- A federal district court in New Jersey has lifted constraints against two former ADP employees who signed noncompete agreements (ADP, LLC v. Lynch, Halpin, Nos. 16-cv-01053, 16-cv-01111 (D.N.J. April 2, 2019)).
- One of the former sales reps previously was sanctioned for soliciting ADP clients for his new employer, Ultimate Software; the other had never violated the terms of the noncompete.
- The court found that, even assuming the noncompetes were enforceable, ADP's enforceable interest had expired due to the passage of time. Accordingly, it lifted the preliminary injunctions as to both of the former sales reps and declined to impose new sanctions for conduct occurring after the one-year period of the restrictive covenant.
Noncompetes can be difficult to enforce; employers often need to show that a violation of the agreement would hurt a business substantially. Because they inherently impose constraints — sometimes substantial — on a individual's ability to earn a living, employers must be able to show that a noncompete is both justified and reasonable.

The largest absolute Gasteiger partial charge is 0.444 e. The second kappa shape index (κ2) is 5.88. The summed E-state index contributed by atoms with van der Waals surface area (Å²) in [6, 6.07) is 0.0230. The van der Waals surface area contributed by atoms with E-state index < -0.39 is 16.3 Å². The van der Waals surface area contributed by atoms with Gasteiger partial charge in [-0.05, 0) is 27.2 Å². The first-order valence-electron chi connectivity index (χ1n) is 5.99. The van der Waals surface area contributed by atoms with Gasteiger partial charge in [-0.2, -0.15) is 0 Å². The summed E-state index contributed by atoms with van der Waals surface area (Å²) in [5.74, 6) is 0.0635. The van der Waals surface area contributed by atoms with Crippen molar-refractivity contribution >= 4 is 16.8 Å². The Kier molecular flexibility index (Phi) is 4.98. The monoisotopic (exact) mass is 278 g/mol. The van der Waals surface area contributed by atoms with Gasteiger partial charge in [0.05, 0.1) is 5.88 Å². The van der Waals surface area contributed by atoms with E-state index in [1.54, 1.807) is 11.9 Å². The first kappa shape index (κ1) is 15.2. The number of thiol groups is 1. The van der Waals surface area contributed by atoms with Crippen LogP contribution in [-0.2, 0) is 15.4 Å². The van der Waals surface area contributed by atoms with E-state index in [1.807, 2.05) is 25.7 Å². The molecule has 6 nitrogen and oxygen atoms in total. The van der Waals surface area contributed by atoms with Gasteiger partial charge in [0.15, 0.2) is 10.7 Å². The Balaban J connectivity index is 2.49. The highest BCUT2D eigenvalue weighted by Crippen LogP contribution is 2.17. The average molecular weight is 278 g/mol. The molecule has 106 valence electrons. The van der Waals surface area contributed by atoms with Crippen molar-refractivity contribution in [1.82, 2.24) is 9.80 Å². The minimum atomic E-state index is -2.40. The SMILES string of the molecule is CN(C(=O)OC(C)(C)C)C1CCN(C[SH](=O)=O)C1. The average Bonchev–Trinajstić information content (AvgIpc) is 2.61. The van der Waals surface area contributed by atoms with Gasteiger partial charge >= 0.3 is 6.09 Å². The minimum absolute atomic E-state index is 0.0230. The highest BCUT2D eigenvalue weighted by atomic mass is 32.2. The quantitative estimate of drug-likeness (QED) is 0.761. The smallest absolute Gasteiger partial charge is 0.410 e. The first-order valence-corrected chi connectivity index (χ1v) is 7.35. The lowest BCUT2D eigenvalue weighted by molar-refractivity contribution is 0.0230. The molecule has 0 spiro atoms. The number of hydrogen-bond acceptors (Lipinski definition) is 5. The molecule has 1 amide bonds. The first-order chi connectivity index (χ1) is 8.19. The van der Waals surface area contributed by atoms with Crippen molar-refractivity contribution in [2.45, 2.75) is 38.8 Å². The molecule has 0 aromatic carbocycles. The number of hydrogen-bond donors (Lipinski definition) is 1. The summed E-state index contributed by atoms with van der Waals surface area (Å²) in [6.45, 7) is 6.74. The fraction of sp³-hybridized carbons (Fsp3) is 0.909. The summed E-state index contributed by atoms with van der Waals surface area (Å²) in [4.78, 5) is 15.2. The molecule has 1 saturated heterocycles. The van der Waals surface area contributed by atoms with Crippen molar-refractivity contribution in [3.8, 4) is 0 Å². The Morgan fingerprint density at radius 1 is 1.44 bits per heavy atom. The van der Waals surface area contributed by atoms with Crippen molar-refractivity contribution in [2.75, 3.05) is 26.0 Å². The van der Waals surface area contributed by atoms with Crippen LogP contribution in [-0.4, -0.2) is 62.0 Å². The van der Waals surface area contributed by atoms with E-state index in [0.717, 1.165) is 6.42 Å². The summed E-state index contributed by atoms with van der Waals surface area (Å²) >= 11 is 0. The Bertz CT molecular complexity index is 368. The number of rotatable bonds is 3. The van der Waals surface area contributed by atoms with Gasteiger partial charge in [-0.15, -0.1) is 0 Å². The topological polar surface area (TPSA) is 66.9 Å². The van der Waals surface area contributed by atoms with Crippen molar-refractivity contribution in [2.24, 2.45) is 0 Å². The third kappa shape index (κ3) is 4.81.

While noncompetes were once reserved for high-level employees, they are starting to trickle down into all levels of the workforce. Jimmy John's sandwich shops, for example, recently paid $100,000 to settle a dispute about its use of two-year noncompetes for its sandwich makers and delivery drivers; the Illinois Attorney General claimed the noncompetes were overly broad. Since then, the company has discontinued its use of the agreements.
It's worth noting that noncompetes must be appropriately tailored in order to be enforceable. A five-year noncompete may be reasonable for an executive, for example, but not for a sales rep, experts previously told HR Dive. Geography can also play a big role in the enforceability of noncompetes. They have long been unenforceable in California, and New York City is considering eliminating noncompetes for any worker eligible for overtime under the Fair Labor Standards Act.
When evaluating whether noncompetes are worth the effort, employers may want to consider whether they're mainly targeting high-level employees in possession of uniquely valuable information or skills. But for rank-and-file workers, the costs may outweigh the benefits. Noncompetes can suppress employees' earnings on a long-term basis and even drive many to seek work out of state, according to one study.